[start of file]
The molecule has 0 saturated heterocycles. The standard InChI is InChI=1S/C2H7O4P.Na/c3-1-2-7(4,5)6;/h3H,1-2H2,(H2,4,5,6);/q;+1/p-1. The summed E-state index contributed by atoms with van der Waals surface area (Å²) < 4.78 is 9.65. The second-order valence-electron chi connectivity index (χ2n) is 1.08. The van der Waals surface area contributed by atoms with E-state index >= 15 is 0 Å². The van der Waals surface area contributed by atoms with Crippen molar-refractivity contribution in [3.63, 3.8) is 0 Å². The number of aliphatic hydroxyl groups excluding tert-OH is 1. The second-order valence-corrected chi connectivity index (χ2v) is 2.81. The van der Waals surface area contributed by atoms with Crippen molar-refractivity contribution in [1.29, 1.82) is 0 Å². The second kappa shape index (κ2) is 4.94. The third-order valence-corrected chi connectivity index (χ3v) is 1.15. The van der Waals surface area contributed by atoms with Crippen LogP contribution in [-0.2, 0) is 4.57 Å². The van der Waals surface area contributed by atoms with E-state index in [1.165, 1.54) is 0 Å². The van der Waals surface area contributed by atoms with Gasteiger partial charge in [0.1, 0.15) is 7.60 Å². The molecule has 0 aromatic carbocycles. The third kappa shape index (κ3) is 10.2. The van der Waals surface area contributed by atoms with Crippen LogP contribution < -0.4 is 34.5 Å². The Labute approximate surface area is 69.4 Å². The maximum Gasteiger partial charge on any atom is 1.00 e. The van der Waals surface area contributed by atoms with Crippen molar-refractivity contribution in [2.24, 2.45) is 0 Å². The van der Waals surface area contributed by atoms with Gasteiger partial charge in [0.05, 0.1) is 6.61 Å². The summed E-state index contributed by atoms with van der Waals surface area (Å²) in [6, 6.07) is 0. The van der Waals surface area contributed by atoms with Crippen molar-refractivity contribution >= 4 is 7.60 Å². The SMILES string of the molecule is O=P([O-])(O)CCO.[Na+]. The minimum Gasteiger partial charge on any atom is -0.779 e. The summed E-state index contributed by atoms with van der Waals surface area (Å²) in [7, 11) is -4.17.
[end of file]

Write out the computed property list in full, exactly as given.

The molecule has 0 saturated heterocycles. The standard InChI is InChI=1S/C2H7O4P.Na/c3-1-2-7(4,5)6;/h3H,1-2H2,(H2,4,5,6);/q;+1/p-1. The summed E-state index contributed by atoms with van der Waals surface area (Å²) < 4.78 is 9.65. The second-order valence-electron chi connectivity index (χ2n) is 1.08. The van der Waals surface area contributed by atoms with E-state index >= 15 is 0 Å². The van der Waals surface area contributed by atoms with Crippen molar-refractivity contribution in [3.63, 3.8) is 0 Å². The number of aliphatic hydroxyl groups excluding tert-OH is 1. The second-order valence-corrected chi connectivity index (χ2v) is 2.81. The van der Waals surface area contributed by atoms with Crippen molar-refractivity contribution in [1.29, 1.82) is 0 Å². The second kappa shape index (κ2) is 4.94. The third-order valence-corrected chi connectivity index (χ3v) is 1.15. The van der Waals surface area contributed by atoms with Crippen LogP contribution in [-0.2, 0) is 4.57 Å². The van der Waals surface area contributed by atoms with E-state index in [1.165, 1.54) is 0 Å². The van der Waals surface area contributed by atoms with Gasteiger partial charge in [0.1, 0.15) is 7.60 Å². The molecule has 0 aromatic carbocycles. The third kappa shape index (κ3) is 10.2. The van der Waals surface area contributed by atoms with Crippen LogP contribution < -0.4 is 34.5 Å². The Labute approximate surface area is 69.4 Å². The maximum Gasteiger partial charge on any atom is 1.00 e. The van der Waals surface area contributed by atoms with Crippen molar-refractivity contribution in [2.24, 2.45) is 0 Å². The van der Waals surface area contributed by atoms with Gasteiger partial charge in [0.05, 0.1) is 6.61 Å². The summed E-state index contributed by atoms with van der Waals surface area (Å²) in [6, 6.07) is 0. The van der Waals surface area contributed by atoms with Crippen molar-refractivity contribution >= 4 is 7.60 Å². The SMILES string of the molecule is O=P([O-])(O)CCO.[Na+]. The minimum Gasteiger partial charge on any atom is -0.779 e. The summed E-state index contributed by atoms with van der Waals surface area (Å²) in [7, 11) is -4.17.